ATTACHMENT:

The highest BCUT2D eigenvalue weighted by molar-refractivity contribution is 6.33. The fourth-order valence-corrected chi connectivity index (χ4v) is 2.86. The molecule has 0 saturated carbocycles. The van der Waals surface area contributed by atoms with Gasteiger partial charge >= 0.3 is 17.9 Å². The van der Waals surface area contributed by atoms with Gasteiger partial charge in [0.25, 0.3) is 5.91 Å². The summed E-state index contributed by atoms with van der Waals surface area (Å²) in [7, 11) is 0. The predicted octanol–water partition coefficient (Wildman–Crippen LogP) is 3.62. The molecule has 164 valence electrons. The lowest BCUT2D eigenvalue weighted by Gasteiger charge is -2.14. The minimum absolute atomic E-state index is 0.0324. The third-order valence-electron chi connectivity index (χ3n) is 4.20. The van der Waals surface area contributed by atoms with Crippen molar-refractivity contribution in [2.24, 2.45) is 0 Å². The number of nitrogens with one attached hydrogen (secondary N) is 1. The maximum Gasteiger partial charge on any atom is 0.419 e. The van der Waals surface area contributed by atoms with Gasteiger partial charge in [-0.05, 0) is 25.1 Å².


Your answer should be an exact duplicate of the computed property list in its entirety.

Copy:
The highest BCUT2D eigenvalue weighted by molar-refractivity contribution is 6.33. The fourth-order valence-corrected chi connectivity index (χ4v) is 2.86. The molecule has 0 saturated carbocycles. The van der Waals surface area contributed by atoms with Gasteiger partial charge >= 0.3 is 17.9 Å². The van der Waals surface area contributed by atoms with Gasteiger partial charge in [0.25, 0.3) is 5.91 Å². The summed E-state index contributed by atoms with van der Waals surface area (Å²) in [7, 11) is 0. The predicted octanol–water partition coefficient (Wildman–Crippen LogP) is 3.62. The molecule has 164 valence electrons. The lowest BCUT2D eigenvalue weighted by Gasteiger charge is -2.14. The minimum absolute atomic E-state index is 0.0324. The third-order valence-electron chi connectivity index (χ3n) is 4.20. The van der Waals surface area contributed by atoms with Crippen molar-refractivity contribution in [2.24, 2.45) is 0 Å². The number of nitrogens with one attached hydrogen (secondary N) is 1. The maximum Gasteiger partial charge on any atom is 0.419 e. The van der Waals surface area contributed by atoms with Gasteiger partial charge in [-0.05, 0) is 25.1 Å².